Photos: Sunspots on Earth's Closest Star

Sunspot, May 9, 2012


The upper left corner of this image of the sun shows the biggest and most complex sunspot visible on the sun as of May 9, 2012. It has produced 7 M-class flares so far, but has not produced any coronal mass ejections that could cause geomagnetic storms near Earth.

Sunspot AR1476 with Earth Size Comparison

NASA/SDO (Via Twitter @Camilla_SDO)

Sunspot AR 1476 compared to the size of Earth. Image released May 10, 2012.

Sunspot AR1476 with Jupiter Size Comparison

SDO/NASA (via Twitter @Camilla_SDO)

Sunspot AR 1476 compared to the size of Jupiter. Image released May 10, 2012.

Monster Sunspot AR1476


The monster sunspot AR1476 (top left) turns into view in this image from NASA's Solar Dynamics Observatory released on May 7, 2012.

Huge Sunspot Complex AR 1476


The monster sunspot group AR 1476 (upper left) measures more than 60,000 miles from end to end. NASA's Solar Dynamics Observatory spacecraft snapped this photo on May 7, 2012.

Sunspot 1302 Already Produced Two X-Class Flares


Sunspot 1302 has already produced two X-flares (X1.4 on Sept. 22nd and X1.9 on Sept. 24th). Each of the dark cores in this image from SDO is larger than Earth, and the entire active region stretches more than 100,000 km from end to end. The sunspot's magnetic field is currently crackling with sub-X-class flares that could grow into larger eruptions as the sunspot continues to turn toward Earth.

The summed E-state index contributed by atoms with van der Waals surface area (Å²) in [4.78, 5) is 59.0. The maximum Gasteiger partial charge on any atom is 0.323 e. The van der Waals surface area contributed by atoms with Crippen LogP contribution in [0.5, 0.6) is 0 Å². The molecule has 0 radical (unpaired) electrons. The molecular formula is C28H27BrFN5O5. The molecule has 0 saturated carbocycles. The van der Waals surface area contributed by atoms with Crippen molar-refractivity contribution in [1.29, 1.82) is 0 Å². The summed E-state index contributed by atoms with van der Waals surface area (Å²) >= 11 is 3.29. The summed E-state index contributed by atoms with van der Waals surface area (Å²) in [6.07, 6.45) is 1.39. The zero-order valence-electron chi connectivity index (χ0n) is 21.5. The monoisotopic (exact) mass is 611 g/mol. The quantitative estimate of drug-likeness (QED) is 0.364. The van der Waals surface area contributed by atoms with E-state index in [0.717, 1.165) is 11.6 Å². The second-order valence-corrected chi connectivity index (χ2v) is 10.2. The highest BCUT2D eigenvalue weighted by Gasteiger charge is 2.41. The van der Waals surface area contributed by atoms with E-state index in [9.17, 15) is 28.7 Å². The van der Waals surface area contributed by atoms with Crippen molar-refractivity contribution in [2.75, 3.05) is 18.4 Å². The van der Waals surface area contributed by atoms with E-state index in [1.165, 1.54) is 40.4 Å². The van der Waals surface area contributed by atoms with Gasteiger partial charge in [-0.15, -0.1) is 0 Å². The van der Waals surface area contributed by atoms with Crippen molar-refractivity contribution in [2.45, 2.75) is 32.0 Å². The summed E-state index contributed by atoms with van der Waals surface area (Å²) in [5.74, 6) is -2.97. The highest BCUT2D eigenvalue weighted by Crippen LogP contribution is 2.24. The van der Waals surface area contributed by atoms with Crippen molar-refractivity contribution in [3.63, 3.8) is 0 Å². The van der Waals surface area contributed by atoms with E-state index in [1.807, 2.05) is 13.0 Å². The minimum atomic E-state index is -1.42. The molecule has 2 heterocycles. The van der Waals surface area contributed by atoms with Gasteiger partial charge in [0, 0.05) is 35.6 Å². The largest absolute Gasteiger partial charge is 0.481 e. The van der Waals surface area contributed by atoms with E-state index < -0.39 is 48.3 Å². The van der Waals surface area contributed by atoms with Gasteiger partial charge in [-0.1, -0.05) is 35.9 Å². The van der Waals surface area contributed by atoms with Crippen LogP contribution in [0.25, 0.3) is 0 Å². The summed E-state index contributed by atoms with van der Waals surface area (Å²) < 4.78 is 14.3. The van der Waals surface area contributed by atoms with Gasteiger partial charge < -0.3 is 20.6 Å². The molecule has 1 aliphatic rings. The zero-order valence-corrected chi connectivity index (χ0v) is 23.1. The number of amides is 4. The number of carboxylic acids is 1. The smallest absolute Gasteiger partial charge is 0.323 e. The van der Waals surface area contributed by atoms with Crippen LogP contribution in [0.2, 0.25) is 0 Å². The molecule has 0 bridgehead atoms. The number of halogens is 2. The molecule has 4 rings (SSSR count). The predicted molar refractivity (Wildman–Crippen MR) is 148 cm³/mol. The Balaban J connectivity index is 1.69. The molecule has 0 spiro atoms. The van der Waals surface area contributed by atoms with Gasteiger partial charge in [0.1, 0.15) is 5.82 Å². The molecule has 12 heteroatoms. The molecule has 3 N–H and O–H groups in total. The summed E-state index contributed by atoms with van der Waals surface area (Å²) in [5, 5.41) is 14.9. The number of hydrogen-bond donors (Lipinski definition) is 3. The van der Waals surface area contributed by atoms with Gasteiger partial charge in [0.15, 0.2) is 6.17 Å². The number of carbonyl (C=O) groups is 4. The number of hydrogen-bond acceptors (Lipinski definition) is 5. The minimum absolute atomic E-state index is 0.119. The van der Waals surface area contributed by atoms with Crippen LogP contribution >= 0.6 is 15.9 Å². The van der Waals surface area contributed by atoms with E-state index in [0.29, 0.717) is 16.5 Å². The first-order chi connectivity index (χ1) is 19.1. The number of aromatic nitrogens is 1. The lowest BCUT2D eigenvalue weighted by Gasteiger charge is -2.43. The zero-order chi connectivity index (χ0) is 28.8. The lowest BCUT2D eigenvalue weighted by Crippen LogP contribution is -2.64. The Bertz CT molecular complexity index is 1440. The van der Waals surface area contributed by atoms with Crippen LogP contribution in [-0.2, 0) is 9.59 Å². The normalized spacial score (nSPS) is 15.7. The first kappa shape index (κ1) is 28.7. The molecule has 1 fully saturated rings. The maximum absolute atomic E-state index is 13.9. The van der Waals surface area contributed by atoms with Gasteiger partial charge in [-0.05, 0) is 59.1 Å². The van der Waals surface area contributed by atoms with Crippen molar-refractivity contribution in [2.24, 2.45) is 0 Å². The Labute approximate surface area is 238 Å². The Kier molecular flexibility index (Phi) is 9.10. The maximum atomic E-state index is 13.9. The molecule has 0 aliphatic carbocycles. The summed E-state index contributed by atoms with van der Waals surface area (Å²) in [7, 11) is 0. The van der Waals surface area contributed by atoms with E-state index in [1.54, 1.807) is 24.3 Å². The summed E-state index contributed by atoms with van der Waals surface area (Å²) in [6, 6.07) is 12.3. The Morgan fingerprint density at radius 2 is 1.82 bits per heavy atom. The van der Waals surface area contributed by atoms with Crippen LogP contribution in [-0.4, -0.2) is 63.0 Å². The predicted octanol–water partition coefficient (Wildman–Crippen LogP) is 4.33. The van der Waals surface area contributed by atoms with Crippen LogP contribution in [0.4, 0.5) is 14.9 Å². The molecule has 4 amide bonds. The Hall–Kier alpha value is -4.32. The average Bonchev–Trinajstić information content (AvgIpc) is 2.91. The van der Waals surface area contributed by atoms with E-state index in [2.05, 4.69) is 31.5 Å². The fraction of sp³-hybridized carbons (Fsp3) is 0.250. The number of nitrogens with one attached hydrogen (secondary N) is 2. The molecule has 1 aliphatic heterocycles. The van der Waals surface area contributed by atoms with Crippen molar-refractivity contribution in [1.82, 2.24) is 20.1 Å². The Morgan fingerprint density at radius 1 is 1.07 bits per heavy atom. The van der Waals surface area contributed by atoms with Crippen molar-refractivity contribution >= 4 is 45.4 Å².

Sunspot Complex of Solar Region 1402

NOAA NWS Space Weather Prediction Center

Another CME has lifted off Region 1402. Forecasters at NOAA NWS Space Weather Prediction Center are monitoring the energetic particle levels to see if this new CME-flare event, will produce more of these particles. The flare, a C6 x-ray event at 26/0542Z, was a long duration flare (meaning from the flare peak to the flare end was over 30 minutes) and had an associated partial-halo CME. This CME looks to be none Earth directed, but further analysis is being done.

Largest Sunspot in Years


The gigantic sunspot in the upper left of this image is about 50,000 miles (80,000 km) long and was observed on the sun by NASA's Solar Dynamics Observatory on Nov. 3, 2011.

Sunspot Region 1402


This image from one of the cameras on NASA's Solar Dynamics Observatory shows the sun as it appeared on Jan. 24, 2012. The sunspot grouping in the upper right of the sun's disk is known as Active Region 1402, a sunspot region responsible for recent solar storms. The prominent spot on the left is region 1408.

Hinode's High-Resolution View of the Sun

NASA Goddard Space Flight Center

A new sunspot collided with an existing sunspot which built up a highly sheared magnetic configuration. This resulted in a solar flare on December 13, 2006.

Sun Sputters


A close-up of one active region on the sun, seen in profile in extreme ultraviolet light, produced an interesting display of dynamic and frenetic sputtering over three days (Aug. 28-30, 2011).

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